Barnes, Julian R. (Shell Global Solutions International) | van Batenburg, Diederik W. (Shell Global Solutions International) | Faber, M. J. (Shell Global Solutions International) | van Rijn, Carl H. T. (Shell Global Solutions International) | Geib, Sonja (Shell Global Solutions International) | van Kuijk, Sjoerd R. (Shell Global Solutions International) | Perez Regalado, David (Shell Global Solutions International) | King, Tim E. (Shell Global Solutions US) | Doll, Mike J. (Shell Global Solutions US) | Crom, Lori E. (Shell Global Solutions US)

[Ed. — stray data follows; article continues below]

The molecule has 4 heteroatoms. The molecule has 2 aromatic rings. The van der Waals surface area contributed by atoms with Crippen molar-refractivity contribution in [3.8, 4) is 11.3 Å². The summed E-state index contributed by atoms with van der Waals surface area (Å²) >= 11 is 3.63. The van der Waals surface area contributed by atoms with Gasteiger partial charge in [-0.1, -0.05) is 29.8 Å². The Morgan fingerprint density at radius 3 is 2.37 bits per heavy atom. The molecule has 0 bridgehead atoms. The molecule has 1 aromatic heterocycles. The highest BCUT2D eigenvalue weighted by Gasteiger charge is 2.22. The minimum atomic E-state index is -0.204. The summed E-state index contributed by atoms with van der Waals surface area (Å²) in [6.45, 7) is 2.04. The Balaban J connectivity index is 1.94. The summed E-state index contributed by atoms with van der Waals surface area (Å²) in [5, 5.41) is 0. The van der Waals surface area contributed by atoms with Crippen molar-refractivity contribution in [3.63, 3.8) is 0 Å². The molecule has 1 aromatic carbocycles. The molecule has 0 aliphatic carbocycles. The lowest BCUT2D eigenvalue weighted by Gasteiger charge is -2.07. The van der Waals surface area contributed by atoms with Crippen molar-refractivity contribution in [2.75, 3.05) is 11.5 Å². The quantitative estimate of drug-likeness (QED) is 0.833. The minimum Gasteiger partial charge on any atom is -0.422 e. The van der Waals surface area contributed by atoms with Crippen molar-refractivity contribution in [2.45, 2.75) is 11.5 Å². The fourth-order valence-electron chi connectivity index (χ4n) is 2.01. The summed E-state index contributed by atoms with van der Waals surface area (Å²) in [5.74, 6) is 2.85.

Alkaline/surfactant/polymer (ASP) flooding is an enhanced-oil-recovery (EOR) technique that involves the injection of a solution of surfactant, alkali, and polymer into an oil reservoir to mobilize and produce the remaining oil. There are several pattern-flood pilots in progress or that will soon be executed to evaluate ASP at a scale relevant to commercial-scale application. The quantities of surfactants needed for these pilots and potential future commercial-scale applications are large (hundreds to thousands of tonnes) and necessitate large-scale manufacture using existing processes and plants for the different manufacturing steps. These operate under slightly different process conditions than those used to make the smaller quantity (50 to 400 kg) of the reference blend used to design the formulation in the laboratory. The upscaling of the surfactant production itself is an essential step to enable field-scale implementation of ASP. To ensure and control the quality of the surfactants produced for pilots with Shell interests, a stage-gated quality assurance/quality control (QA/QC) program was designed and executed. The application of the QA/QC process for a high- and a low-active-matter surfactant-blend concentrate (approximately 60% and 20% active, respectively) is used to illustrate the process.